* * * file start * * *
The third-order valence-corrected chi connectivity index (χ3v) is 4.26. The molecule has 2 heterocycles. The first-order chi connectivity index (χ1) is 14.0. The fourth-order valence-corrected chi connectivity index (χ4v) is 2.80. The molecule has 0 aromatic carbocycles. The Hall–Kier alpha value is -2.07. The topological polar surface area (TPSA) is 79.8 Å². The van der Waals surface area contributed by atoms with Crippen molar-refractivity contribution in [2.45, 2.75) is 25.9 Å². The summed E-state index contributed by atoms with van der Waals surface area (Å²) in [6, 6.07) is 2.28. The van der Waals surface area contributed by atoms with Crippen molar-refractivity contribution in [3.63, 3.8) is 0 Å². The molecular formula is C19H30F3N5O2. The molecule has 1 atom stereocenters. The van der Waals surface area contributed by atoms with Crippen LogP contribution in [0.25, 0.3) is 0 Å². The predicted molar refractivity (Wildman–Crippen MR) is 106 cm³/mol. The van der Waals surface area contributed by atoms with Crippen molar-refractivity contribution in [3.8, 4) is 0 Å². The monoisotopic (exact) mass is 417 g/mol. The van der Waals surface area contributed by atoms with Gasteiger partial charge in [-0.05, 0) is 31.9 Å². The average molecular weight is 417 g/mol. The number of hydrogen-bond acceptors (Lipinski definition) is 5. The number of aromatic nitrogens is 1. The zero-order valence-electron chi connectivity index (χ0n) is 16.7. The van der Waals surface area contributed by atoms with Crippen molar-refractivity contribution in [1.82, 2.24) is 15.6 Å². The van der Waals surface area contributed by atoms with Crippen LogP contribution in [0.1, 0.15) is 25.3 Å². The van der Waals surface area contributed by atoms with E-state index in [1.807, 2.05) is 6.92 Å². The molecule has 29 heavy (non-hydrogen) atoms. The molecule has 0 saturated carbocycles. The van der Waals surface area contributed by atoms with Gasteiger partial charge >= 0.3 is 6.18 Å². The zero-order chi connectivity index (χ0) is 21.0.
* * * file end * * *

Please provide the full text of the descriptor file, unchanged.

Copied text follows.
The third-order valence-corrected chi connectivity index (χ3v) is 4.26. The molecule has 2 heterocycles. The first-order chi connectivity index (χ1) is 14.0. The fourth-order valence-corrected chi connectivity index (χ4v) is 2.80. The molecule has 0 aromatic carbocycles. The Hall–Kier alpha value is -2.07. The topological polar surface area (TPSA) is 79.8 Å². The van der Waals surface area contributed by atoms with Crippen molar-refractivity contribution in [2.45, 2.75) is 25.9 Å². The summed E-state index contributed by atoms with van der Waals surface area (Å²) in [6, 6.07) is 2.28. The van der Waals surface area contributed by atoms with Crippen molar-refractivity contribution in [3.63, 3.8) is 0 Å². The molecular formula is C19H30F3N5O2. The molecule has 1 atom stereocenters. The van der Waals surface area contributed by atoms with Crippen LogP contribution in [0.25, 0.3) is 0 Å². The predicted molar refractivity (Wildman–Crippen MR) is 106 cm³/mol. The van der Waals surface area contributed by atoms with Crippen molar-refractivity contribution in [3.8, 4) is 0 Å². The monoisotopic (exact) mass is 417 g/mol. The van der Waals surface area contributed by atoms with Gasteiger partial charge in [-0.05, 0) is 31.9 Å². The average molecular weight is 417 g/mol. The number of hydrogen-bond acceptors (Lipinski definition) is 5. The number of aromatic nitrogens is 1. The zero-order valence-electron chi connectivity index (χ0n) is 16.7. The van der Waals surface area contributed by atoms with Crippen molar-refractivity contribution in [1.82, 2.24) is 15.6 Å². The van der Waals surface area contributed by atoms with Crippen LogP contribution in [0.1, 0.15) is 25.3 Å². The van der Waals surface area contributed by atoms with E-state index in [1.807, 2.05) is 6.92 Å². The molecule has 29 heavy (non-hydrogen) atoms. The molecule has 0 saturated carbocycles. The van der Waals surface area contributed by atoms with Gasteiger partial charge >= 0.3 is 6.18 Å². The zero-order chi connectivity index (χ0) is 21.0.